Global Voices Advocacy's Netizen Report offers an international snapshot of challenges, victories, and emerging trends in digital rights around the world. This week's report begins in Ethiopia, where, on April 25, six members of the Zone Nine blogging collective, known for their critiques of government policy and political repression, were arrested in Addis Ababa. One journalist suspected of association with the group was also taken into custody. The next day, two more journalists were arrested on similar grounds. According to local sources, the bloggers have since been issued charges of “working with foreign organizations that claim to be human rights activists and…receiving finance to incite public violence through social media.” Various members of the group have worked with Global Voices as authors and translators. In 2012, Zone Nine worked in partnership with Global Voices to create Global Voices in Amharic. In a post about the arrests, Zone Nine member Endalk explained the origin of the group’s name:
“In the suburbs of Addis Ababa, there is a large prison called Kality where many political prisoners are currently being held, among them journalists Eskinder Nega and Reeyot Alemu. The journalists have told us a lot about the prison and its appalling conditions. Kality is divided into eight different zones, the last of which — Zone Eight — is dedicated to journalists, human right activists and dissidents.
When we came together, we decided to create a blog for the proverbial prison in which all Ethiopians live: this is Zone Nine.”
Free Expression: Saudi to ensure “quality content” on YouTube
Saudi officials recently announced plans to take on the burden of ensuring “quality content” for its citizens on video platforms such as YouTube. Under the proposed plan, the General Commission for Audiovisual Media will soon tasked with issuing licenses to YouTube channels that pass the “quality” check. Saudi officials have been taken aback by the dozen or so Saudis who in recent weeks have uploaded YouTube videos criticizing the royal family and/or bemoaning their low salaries or unemployment.
A new law passed by Russia’s Duma requires bloggers with over 3,000 daily visitors to register with state media regulator Roskomnadzor. All registered bloggers then will face the same legal responsibilities as media outlets — including required blackout dates approaching elections — but with none of the same protections.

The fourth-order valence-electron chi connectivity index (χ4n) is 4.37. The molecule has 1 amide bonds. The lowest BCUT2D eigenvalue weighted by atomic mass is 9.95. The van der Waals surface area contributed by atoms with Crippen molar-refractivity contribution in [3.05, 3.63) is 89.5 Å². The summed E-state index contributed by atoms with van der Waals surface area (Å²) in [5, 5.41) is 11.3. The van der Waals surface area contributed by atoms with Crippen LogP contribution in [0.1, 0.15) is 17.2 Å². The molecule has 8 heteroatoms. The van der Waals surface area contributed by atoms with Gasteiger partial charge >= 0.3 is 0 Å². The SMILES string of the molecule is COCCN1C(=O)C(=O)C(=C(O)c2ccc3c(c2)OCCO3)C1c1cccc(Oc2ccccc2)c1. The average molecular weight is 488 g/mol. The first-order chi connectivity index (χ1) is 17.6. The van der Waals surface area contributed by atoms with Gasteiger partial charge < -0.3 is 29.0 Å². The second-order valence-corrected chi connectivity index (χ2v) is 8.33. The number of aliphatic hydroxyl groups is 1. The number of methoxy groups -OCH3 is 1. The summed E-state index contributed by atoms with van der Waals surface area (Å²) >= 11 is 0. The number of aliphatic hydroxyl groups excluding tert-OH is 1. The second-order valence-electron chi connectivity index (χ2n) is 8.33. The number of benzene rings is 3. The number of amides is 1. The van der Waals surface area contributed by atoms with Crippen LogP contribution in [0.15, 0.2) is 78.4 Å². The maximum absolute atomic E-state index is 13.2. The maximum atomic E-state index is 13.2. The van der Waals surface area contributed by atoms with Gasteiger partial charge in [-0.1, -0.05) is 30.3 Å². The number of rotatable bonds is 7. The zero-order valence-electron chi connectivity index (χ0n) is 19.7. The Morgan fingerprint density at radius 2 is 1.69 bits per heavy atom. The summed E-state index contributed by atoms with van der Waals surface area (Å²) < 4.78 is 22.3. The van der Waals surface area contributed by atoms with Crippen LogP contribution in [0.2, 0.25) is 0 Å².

In a shrewd response to the policy shift, LiveJournal Russia rewired public-facing subscriber widgets so that any blog with over 2,500 subscribers will simply show a “2500+” symbol, rather than its true subscriber total. Leading search engine Yandex elected to discontinue its blog ranking service, once a popular feature.
Thuggery: US police raid home of Twitter user over parody account
Parody accounts are officially sanctioned by Twitter, but government officials don’t always get the joke. Mayor Jim Ardis of Peoria, a small city in the US state of Illinois, recently made an official police complaint against parody account @peoriamayor, in spite of first amendment protections for parody. Police obtained search warrants, raided the account holder’s home, and arrested the account holder’s roommate for unrelated marijuana possession. Ultimately, the state prosecutor declined to press charges on the grounds that state laws criminalizing impersonation of a public official do not cover electronic media. In previous cases, the defense has argued that parody accounts should be exempt from defamation charges if their false nature is plainly obvious. In the case of an account like @peoriamayor, which routinely tweeted messages referencing drug use and prostitution — such as “who stole my crackpipe?” — it seems likely that this standard would apply. Twitter has suspended @peoriamayor.